Cardiovascular risk estimation in Spanish HIV-infected patients: a multicenter cohort study
© Ferrer et al; licensee BioMed Central Ltd. 2008
Published: 10 November 2008
Purpose of the study
To assess estimated cardiovascular risk in a population of adult HIV-infected patients.
This is an ongoing, prospective, longitudinal, multicenter cohort study of estimated cardiovascular risk (eCVR). After obtaining informed consent, demographic characteristics, metabolic parameters, and clinical status, including CVR factors, of patients (pts) enrolled from February to August 2006 at 12 Spanish sites were recorded in a central database using an Access data set. eCVR was evaluated by the Framingham equation. For analysis purposes pts were grouped into: 1) low eCVR (< 10% at 10 years); or 2) moderate/high eCVR (> 10%). Descriptive statistics were expressed as median (interquartile range) for quantitative variables and as percentages for qualitative variables. Logistic regression was used to identify the factors that might account for a higher eCVR. Baseline data are presented.
Summary of results
807 pts were included: 73% men, median age 41 (18–83) years, 42% drug users, 26% AIDS, CD4 465/uL, 51% undetectable viral load, 74% taking HAART (51% PI, 49% NNRTI regimens), 64% smokers, 10% hypertension, 5% diabetes, 3.5% coronary or cardiovascular disease (CVD). 81% pts had < 10 eCVR (Grp. 1) and 19% ≥10 eCVR (Grp. 2). Grp. 2 pts were more frequently men, older, non-drug users, smokers, diabetics, hypertensive, had CVD, lipid disturbances, greater waist circumference, greater BMI, undetectable viral load, and used more stavudine and indinavir. On univariate analysis, male sex (OR 8.51), coronary disease (5.77), CVD (3.87), diabetes (3.87), hypertension (3.66), smoking (1.96), age (1.16), lipid alterations (total cholesterol, HDL, LDL, Tryglicerides, no-HDL and TC/HDL, 1.02 to 1.52), waist circumference (1.04), and BMI (1.04) were associated with increased eCVR, while detectable viral load was associated with a low eCVR (0.47). First or current antiretroviral drugs were not associated with increased eCVR. On multivariate analysis, male sex (OR 19.96), age (25.08), smoking (24.12), hypertension (5.41), and total cholesterol (1.04) remained significantly associated with increased eCVR while detectable viral load (0.38) and HDL (0.94) remained significantly associated with a low eCVR.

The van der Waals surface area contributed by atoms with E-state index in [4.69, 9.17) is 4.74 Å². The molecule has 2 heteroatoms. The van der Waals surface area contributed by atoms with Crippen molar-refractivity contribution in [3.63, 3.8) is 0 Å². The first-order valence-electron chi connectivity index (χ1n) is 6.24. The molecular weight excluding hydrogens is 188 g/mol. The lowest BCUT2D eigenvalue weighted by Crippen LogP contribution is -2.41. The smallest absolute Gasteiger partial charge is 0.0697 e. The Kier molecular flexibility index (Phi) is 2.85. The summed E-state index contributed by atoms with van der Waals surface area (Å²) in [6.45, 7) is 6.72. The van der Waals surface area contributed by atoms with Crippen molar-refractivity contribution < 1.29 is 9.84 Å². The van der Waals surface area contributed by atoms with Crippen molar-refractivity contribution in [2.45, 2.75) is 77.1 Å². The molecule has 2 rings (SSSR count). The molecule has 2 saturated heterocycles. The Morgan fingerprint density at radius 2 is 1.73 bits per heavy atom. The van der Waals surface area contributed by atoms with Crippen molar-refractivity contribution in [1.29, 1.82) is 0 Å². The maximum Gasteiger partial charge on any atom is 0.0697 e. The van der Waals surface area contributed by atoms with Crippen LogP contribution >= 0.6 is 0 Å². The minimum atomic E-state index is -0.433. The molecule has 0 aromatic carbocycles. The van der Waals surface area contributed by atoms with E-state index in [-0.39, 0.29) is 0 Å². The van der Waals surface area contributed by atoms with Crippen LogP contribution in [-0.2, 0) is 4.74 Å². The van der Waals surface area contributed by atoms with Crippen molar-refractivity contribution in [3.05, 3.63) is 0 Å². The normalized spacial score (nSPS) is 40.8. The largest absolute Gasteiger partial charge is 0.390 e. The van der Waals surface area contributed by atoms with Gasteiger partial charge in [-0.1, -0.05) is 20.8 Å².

Traditional cardiovascular risk factors are associated with increased eCVR in our HIV population, and seem to have a stronger role than HAART and HIV infection. Lower eCVR in pts with detectable viral loads is probably related to younger age, lower waist circumference and systolic blood pressure, and a better lipid profile. Pts with higher eCVR may benefit from lipid-friendly ARV therapy, but interventions on life habits are crucial.
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